Mallinga & Anor v Mallinga (HCT-04-CV-OS-0002-2016) [2017] UGHCFD 6 (10 April 2017)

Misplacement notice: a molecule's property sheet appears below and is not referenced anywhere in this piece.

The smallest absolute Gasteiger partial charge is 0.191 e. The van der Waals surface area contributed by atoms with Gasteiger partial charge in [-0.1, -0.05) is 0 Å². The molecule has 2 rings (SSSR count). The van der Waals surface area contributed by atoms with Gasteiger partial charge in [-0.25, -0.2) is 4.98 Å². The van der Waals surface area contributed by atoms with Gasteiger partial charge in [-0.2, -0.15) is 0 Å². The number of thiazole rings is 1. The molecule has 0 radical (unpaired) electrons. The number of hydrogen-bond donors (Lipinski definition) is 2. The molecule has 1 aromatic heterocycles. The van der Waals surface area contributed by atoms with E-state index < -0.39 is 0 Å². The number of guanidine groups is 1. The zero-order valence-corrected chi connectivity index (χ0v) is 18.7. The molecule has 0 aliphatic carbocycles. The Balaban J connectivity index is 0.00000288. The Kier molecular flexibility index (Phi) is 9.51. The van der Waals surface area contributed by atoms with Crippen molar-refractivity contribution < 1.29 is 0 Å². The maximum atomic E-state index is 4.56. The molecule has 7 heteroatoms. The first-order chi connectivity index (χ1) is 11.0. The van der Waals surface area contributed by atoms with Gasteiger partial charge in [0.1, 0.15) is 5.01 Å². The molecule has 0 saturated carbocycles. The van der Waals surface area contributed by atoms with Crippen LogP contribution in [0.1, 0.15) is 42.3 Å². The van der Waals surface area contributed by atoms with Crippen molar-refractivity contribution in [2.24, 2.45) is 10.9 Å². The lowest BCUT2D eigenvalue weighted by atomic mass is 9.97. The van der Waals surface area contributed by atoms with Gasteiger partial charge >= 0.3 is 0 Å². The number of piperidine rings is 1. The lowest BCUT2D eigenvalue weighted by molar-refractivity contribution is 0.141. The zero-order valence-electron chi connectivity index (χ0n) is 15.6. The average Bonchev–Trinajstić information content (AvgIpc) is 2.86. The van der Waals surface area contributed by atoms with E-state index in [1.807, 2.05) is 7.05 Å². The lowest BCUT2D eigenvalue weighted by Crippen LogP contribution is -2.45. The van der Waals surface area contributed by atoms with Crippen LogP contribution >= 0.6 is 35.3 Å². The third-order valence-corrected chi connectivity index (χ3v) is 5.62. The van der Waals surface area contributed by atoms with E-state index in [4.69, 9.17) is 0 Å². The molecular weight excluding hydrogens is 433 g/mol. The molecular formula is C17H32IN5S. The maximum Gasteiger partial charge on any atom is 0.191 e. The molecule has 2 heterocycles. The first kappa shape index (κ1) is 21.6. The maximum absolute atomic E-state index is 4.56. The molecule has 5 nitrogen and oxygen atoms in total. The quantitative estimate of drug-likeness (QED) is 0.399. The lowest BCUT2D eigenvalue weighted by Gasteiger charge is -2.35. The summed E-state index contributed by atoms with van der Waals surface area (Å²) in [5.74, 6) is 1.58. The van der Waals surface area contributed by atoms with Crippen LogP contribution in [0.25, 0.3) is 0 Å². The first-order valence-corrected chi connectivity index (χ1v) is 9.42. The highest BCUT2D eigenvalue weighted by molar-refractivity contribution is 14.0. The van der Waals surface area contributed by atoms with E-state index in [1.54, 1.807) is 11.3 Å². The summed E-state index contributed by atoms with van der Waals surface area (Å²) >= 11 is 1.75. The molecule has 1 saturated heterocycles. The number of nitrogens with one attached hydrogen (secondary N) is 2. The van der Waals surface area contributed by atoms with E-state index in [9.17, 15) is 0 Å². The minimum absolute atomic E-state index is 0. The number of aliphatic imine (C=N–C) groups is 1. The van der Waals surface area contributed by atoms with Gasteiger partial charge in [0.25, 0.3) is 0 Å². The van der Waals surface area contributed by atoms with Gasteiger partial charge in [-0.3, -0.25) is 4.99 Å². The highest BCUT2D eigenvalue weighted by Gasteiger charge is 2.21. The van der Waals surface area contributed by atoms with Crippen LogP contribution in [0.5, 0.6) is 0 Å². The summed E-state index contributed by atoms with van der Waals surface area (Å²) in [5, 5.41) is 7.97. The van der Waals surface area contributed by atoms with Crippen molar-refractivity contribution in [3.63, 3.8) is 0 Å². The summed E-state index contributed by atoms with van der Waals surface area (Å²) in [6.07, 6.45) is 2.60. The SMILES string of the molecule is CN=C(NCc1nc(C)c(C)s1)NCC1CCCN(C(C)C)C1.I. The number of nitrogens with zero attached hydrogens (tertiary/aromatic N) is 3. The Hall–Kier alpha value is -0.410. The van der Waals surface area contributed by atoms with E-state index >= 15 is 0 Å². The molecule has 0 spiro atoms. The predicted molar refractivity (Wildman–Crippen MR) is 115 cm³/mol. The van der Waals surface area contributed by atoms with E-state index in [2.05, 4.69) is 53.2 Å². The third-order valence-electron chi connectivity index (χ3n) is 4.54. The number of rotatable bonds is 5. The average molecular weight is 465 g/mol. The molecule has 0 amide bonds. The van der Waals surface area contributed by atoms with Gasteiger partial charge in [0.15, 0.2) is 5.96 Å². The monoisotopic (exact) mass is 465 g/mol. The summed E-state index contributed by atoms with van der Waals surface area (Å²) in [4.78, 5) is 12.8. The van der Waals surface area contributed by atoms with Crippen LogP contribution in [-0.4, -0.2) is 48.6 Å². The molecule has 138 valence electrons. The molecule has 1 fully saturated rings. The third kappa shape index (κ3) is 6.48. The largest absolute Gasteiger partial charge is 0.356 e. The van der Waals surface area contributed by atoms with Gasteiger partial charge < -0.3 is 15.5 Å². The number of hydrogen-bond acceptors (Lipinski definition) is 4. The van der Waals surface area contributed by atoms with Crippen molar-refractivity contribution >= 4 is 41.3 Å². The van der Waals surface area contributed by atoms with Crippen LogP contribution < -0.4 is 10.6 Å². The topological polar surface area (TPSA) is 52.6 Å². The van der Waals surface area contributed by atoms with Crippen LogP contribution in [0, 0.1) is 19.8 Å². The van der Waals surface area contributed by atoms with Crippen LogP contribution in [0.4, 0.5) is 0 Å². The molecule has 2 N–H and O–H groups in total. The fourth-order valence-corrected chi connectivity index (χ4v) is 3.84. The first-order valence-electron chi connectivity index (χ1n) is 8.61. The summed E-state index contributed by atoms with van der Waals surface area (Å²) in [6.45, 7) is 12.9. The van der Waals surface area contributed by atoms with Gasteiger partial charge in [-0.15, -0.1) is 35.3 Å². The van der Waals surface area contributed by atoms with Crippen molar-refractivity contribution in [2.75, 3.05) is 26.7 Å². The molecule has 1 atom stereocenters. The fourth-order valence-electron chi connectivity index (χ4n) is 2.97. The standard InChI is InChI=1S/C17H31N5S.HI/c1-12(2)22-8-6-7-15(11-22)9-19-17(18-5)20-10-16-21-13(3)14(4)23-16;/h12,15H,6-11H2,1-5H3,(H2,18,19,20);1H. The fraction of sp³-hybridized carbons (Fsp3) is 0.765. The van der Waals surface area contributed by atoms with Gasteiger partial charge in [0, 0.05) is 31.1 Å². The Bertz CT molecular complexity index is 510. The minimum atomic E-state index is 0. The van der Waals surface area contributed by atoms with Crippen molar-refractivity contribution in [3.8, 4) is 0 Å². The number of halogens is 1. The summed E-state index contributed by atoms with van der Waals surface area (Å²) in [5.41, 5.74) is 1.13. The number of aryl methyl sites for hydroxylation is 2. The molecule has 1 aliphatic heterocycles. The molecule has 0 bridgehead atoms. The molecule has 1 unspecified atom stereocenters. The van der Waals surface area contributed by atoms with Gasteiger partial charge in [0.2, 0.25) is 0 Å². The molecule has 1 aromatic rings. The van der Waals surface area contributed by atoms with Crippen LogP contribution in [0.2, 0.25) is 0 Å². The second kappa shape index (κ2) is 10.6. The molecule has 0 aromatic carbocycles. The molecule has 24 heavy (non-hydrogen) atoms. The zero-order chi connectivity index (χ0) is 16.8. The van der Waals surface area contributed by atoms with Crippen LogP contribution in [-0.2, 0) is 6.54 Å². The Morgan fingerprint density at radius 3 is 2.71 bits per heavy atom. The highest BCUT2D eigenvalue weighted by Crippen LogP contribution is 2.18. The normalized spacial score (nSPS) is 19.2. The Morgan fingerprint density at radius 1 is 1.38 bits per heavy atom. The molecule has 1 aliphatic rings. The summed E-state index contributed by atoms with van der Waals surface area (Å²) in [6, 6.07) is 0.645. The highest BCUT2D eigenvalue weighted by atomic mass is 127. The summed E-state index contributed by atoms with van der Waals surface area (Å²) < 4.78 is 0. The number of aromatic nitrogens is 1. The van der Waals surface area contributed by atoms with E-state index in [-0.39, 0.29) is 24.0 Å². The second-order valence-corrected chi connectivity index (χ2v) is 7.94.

THE REPUBLIC OF UGANDA IN THE HIGH COURT OF UGANDA HOLDEN AT MBALE   HCT-04-CV-OS-0002-2016   BEATRICE ASIRE MALLINGA ATWOOKI SARAH.........................................................PLAINTIFFS VERSUS JONATHAN OBUKUNYANG MALLINGA...........................DEFENDANT   BEFORE: THE HON. MR. JUSTICE HENRY I. KAWESA   RULING   The Appellants brought this application by way of originating summons under section 140 (1) RTA and O.37 r. 3 of the Civil Procedure Rules; though in submissions it is presented as O.37 r. 1 of the Civil Procedure Rules.   To justify the procedure adopted applicants’ submissions show that section 140 (1) RTA gives the proprietor whose title has been caveated to move court to summon the caveator to show cause why his/her caveat should not be removed.  He further argues that under O.37 r. 1 of the Civil Procedure Rules the executor/Administrator of a deceased person can take out an originating summons for determination of any question arising directly out of the Administration of the estate.   The questions for determination by the originating summons are: Whether the defendant/caveator should show cause why his caveat should not be removed from the named certificates of title to wit. FRV 1210 Folio 2, FRV 779 Folio 7, FR 779 Folio 8 FRV 890 Folio 2, FRV 1221 Folio 23.  Whether the defendant should be condemned to costs of these proceedings.   The case for applicants briefly that they were granted letters of Administration to the estate of the late Dr. Mallinga on 3rd March 2016.  Defendant had in course of the proceedings placed caveats to the said properties (above) pending determination of HCCS 052/2013.  The suit was determined in their favour on 13th November 2015 and defendant has not filed an appeal.   Applicants contend that the properties are in the names of the deceased and they would like to change their ownership into their names so that they can distribute them to the various beneficiaries named in the deceased’s Will.   They point out that the defendant’s claims in his affidavit in reply why he wants to keep the caveat are without force of law.  Applicants argue that as Administrators, they have the legal right to do so under S.192 RTA, in order to fulfil the deceased’s wishes in the Will.   The defendant on the other hand objected to the above and raised a preliminary objection, that the application was incompetently before court.  Counsel argued that the procedure cited under O.37 rule 1 of the Civil Procedure Rules is wrong as it does not cover the matters before court.  He argues that the correct procedure should have been by Notice of Motion.   Counsel further argued without prejudice to the above that the purpose of the caveats on the properties cited was to guard them from being wasted by the plaintiffs who wished and still wish to change them into their names without consideration of the defendant and his siblings namely Jonathan Obukunyang Mallinga, Pamela Asekenye Mallinga, Stephane Tino and Rachael Kateu Mallinga.  He contends that the listed properties are not mentioned anywhere in the 2009 will, but are meant to go back to the pool of the estate of the deceased for redistribution amongst the beneficiaries.  He prayed that the application is bad in law and be dismissed with costs.   In rejoinder applicant argued that reference to O.37 r.1 of the Civil Procedure Rules was in general reference to the fact that the rules allow an executor/administrator to take out an originating summons to determine questions arising directly out of Administration of the estate.  They argued that the matters raised were simple and determinable by originating summons.   He argued that even if a wrong procedure is utilised, it is curable under Article 126 (2) of the Constitution.  He also said that reference to O.37 r. 3 was meant to be a reference to O.37 r. 2 of the Civil Procedure Rules.   I will begin with the preliminary objection.  The provisions of O.37 r. 1 provides that: “the executors or Administrators of a deceased person or any of them interested in the relief sought.... may take out an originating summons, returnable before a Judge sitting in chambers.... for determination of any of the questions....”   I have looked at the laws governing applications to be originated by originating summons.  Most authorities require the applicant moving court under O.3 r. 1, to specify under which paragraph of the rules there moving. See: Zalwango & Anor. V. Walusimbi & Anor. Orig. Summons No. 03 of 2013 H/C Jinja.   This was not done by applicant. However, order 37 rule 1 of the Civil Procedure Rules under which he generally made the application read together with Article 126 of the Constitution would give benefit to the applicant’s application to be allowed on record even if it is not specific to the paragraph under which it was brought.   The affidavit in support of the application are administrators.  They have shown by affidavit that the matters in contention relate to showing cause why a caveat should not be removed.  There is an affidavit in reply whose contents, indicates a simple answer to the question posed.  This application therefore falls under the ambit of O.3 r. 1 of the Civil Procedure Rules which allows a person claiming to be interested in relief sought as legal representative of a deceased, to take out an originating summons before a Judge in chambers.   The next question to determine is if the matters brought before court by way of the originating summons are such as may be brought under the said procedure.   In Kalusambai vs. Abdul Hussein (1975) EA 708, it was held that:             “The procedure by originating summons was intended to enable simple matters to be settled by the court without the expense of bringing an action in the usual way, not to have court determine matters which involve serious question.” The same was the position in Nakabugo v. Serunjogi (1981) HCB 58 held that: “The test is whether the disputed facts are complex and involve a considerable amount of oral evidence.  If so, originating summons is not the proper procedure to take.”   Given the above, it is clearly stated from the pleadings in this case that the only question for investigation is whether the caveat ought to be lifted.  Looking at the answer given in the affidavit in reply, this is a simple matter which requires no oral testimony to resolve.  It can be adequately resolved by looking at the pleadings.  The procedure adopted by applicants, of originating summons is therefore proper and the preliminary objection is accordingly rejected.   Having resolved so, and turning to the merits of this application, I find that the properties which were caveated by the defendant are properties mentioned in the Will of the deceased under paragraphs 5.1, 5.2, 5.3, 5.4, and 5.5.  This is contained in the applicants’ affidavit in support refer to the said facts under paragraph 8 of Beatrice Asire Mallinga’s affidavit.  The contents of paragraph 8 above, are premised on the Will annexed and archiving the said Will, I noted that the properties named in the Will refer to land at Butebo- under paragraph 5.3.   Yet, the Respondent in paragraph 2 of Obukunyang Mallinga’s affidavit in reply depones that all the property is at Butebo Pallisa District.  That be as it may, he concedes that the property is part of the late Mallinga’s estate (paragraph 3) of his affidavit.  He states in paragraph 4, 5, and 6 that he wants the caveats retained in order to protect the property from waste pending a proper distribution schedule. The above position as argued by respondents cannot legally stand because, the respondent has no locus standi to allege that the Administrators will put the estate to waste.  The law places all authority to deal with the deceased’s estate in holder of letters of Probate/Administration.  Therefore as argued by applicants, the plaintiffs are obliged by law to put into effect the wishes of the deceased as per the Will annexed to the Letters of Administration.  The said Will under clauses 5.1-5.8 and 6.0 clearly lays out how the lands, buildings, properties should be shared out.  The respondent or the other siblings in the USA were not provided for under that part of the Will.  They were separately provided for under clause 7 of the will specifically to share property in the USA.   This court determined HCT-04-0013-2013, and resolved the matters therein in favour of applicant and she was subsequently together with Atwoki Sarah, were jointly granted letters of Administration to this Estate (Dr. Stephen Oscar Mallinga) on the 3rd of March 2016.  They therefore legally assumed all rights of administrators, to manage the entire estate in accordance with the law of succession and the Will of the deceased.  There is therefore no justifiable reason shown by the respondents, why the caveats should not be lifted.  The caveats I notice were placed there at a time before the determination of HCCS. 052/2013. The suit having been concluded, there is no justification for the Respondent’s caveats to remain on the deceased’s property in which he has no legal interests at all.   I did not find evidence of the alleged sharing of the Shs. 2 billion.  I agree with the applicant’s counsel that the allegation as contained in the affidavit in reply offends O.17 r. 3 of the Civil Procedure Rules for not disclosing the source of this information.  (See Kabenge Advocates v. Mineral Access Systems CA-565-2012). For all reasons above, I find that the applicant has succeeded in this application and is granted the orders as sought.  Costs granted to applicant.     Henry I. Kawesa JUDGE 10.4.2017